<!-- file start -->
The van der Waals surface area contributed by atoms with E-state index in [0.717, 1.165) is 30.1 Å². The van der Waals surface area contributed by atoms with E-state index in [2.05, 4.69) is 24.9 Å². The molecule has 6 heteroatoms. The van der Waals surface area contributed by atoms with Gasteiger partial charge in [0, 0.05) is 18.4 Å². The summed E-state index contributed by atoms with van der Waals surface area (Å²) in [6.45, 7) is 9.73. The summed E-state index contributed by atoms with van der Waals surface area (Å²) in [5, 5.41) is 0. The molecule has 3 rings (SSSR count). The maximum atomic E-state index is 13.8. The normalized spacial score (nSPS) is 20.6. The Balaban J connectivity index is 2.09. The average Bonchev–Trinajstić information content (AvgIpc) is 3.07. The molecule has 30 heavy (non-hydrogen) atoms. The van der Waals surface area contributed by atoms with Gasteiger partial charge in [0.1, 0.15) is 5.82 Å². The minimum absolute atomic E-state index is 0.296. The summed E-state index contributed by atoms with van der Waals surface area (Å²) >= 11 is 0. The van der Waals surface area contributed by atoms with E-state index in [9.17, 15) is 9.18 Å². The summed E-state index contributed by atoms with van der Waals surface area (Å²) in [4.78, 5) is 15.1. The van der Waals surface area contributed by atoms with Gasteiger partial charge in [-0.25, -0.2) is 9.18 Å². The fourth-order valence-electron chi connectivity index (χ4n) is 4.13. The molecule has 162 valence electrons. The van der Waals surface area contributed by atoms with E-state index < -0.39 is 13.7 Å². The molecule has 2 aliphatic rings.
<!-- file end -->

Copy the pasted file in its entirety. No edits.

The van der Waals surface area contributed by atoms with E-state index in [0.717, 1.165) is 30.1 Å². The van der Waals surface area contributed by atoms with E-state index in [2.05, 4.69) is 24.9 Å². The molecule has 6 heteroatoms. The van der Waals surface area contributed by atoms with Gasteiger partial charge in [0, 0.05) is 18.4 Å². The summed E-state index contributed by atoms with van der Waals surface area (Å²) in [6.45, 7) is 9.73. The summed E-state index contributed by atoms with van der Waals surface area (Å²) in [5, 5.41) is 0. The molecule has 3 rings (SSSR count). The maximum atomic E-state index is 13.8. The normalized spacial score (nSPS) is 20.6. The Balaban J connectivity index is 2.09. The average Bonchev–Trinajstić information content (AvgIpc) is 3.07. The molecule has 30 heavy (non-hydrogen) atoms. The van der Waals surface area contributed by atoms with Gasteiger partial charge in [0.1, 0.15) is 5.82 Å². The minimum absolute atomic E-state index is 0.296. The summed E-state index contributed by atoms with van der Waals surface area (Å²) >= 11 is 0. The van der Waals surface area contributed by atoms with E-state index in [9.17, 15) is 9.18 Å². The summed E-state index contributed by atoms with van der Waals surface area (Å²) in [4.78, 5) is 15.1. The van der Waals surface area contributed by atoms with Gasteiger partial charge in [-0.25, -0.2) is 9.18 Å². The fourth-order valence-electron chi connectivity index (χ4n) is 4.13. The molecule has 162 valence electrons. The van der Waals surface area contributed by atoms with E-state index < -0.39 is 13.7 Å². The molecule has 2 aliphatic rings.